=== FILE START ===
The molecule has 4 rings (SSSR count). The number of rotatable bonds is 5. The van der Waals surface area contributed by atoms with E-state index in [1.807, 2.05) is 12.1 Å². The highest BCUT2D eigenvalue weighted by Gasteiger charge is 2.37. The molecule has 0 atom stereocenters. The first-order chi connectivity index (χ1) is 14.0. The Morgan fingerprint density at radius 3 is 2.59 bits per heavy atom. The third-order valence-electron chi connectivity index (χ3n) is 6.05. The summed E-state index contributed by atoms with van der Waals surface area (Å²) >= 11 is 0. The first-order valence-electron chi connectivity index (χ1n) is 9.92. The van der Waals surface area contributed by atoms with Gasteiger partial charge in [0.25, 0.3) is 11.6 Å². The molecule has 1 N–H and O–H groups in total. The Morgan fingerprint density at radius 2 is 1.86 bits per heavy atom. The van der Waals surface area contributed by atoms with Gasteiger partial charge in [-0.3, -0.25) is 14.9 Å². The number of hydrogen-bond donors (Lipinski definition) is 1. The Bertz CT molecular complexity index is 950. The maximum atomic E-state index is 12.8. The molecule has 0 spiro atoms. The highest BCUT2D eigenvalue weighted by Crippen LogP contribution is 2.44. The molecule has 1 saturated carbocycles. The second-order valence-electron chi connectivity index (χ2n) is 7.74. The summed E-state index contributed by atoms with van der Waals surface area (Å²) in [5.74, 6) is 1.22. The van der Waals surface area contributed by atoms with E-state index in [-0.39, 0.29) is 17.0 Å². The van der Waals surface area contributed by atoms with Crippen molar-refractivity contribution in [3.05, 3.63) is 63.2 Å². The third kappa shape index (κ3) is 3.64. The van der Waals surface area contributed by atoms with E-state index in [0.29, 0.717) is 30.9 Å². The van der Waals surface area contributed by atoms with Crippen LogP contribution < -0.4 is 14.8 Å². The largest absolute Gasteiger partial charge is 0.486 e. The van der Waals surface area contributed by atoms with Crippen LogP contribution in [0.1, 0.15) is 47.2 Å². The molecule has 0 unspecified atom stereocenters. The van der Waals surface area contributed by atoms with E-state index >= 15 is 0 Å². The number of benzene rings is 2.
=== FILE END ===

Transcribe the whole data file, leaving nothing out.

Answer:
The molecule has 4 rings (SSSR count). The number of rotatable bonds is 5. The van der Waals surface area contributed by atoms with E-state index in [1.807, 2.05) is 12.1 Å². The highest BCUT2D eigenvalue weighted by Gasteiger charge is 2.37. The molecule has 0 atom stereocenters. The first-order chi connectivity index (χ1) is 14.0. The Morgan fingerprint density at radius 3 is 2.59 bits per heavy atom. The third-order valence-electron chi connectivity index (χ3n) is 6.05. The summed E-state index contributed by atoms with van der Waals surface area (Å²) >= 11 is 0. The first-order valence-electron chi connectivity index (χ1n) is 9.92. The van der Waals surface area contributed by atoms with Gasteiger partial charge in [0.25, 0.3) is 11.6 Å². The molecule has 1 N–H and O–H groups in total. The Morgan fingerprint density at radius 2 is 1.86 bits per heavy atom. The van der Waals surface area contributed by atoms with Gasteiger partial charge in [-0.3, -0.25) is 14.9 Å². The number of hydrogen-bond donors (Lipinski definition) is 1. The Bertz CT molecular complexity index is 950. The maximum atomic E-state index is 12.8. The molecule has 0 spiro atoms. The highest BCUT2D eigenvalue weighted by Crippen LogP contribution is 2.44. The molecule has 1 saturated carbocycles. The second-order valence-electron chi connectivity index (χ2n) is 7.74. The summed E-state index contributed by atoms with van der Waals surface area (Å²) in [5.74, 6) is 1.22. The van der Waals surface area contributed by atoms with E-state index in [-0.39, 0.29) is 17.0 Å². The van der Waals surface area contributed by atoms with Crippen molar-refractivity contribution in [3.05, 3.63) is 63.2 Å². The third kappa shape index (κ3) is 3.64. The van der Waals surface area contributed by atoms with E-state index in [0.29, 0.717) is 30.9 Å². The van der Waals surface area contributed by atoms with Crippen LogP contribution < -0.4 is 14.8 Å². The largest absolute Gasteiger partial charge is 0.486 e. The van der Waals surface area contributed by atoms with Crippen LogP contribution in [0.1, 0.15) is 47.2 Å². The molecule has 0 unspecified atom stereocenters. The van der Waals surface area contributed by atoms with E-state index >= 15 is 0 Å². The number of benzene rings is 2.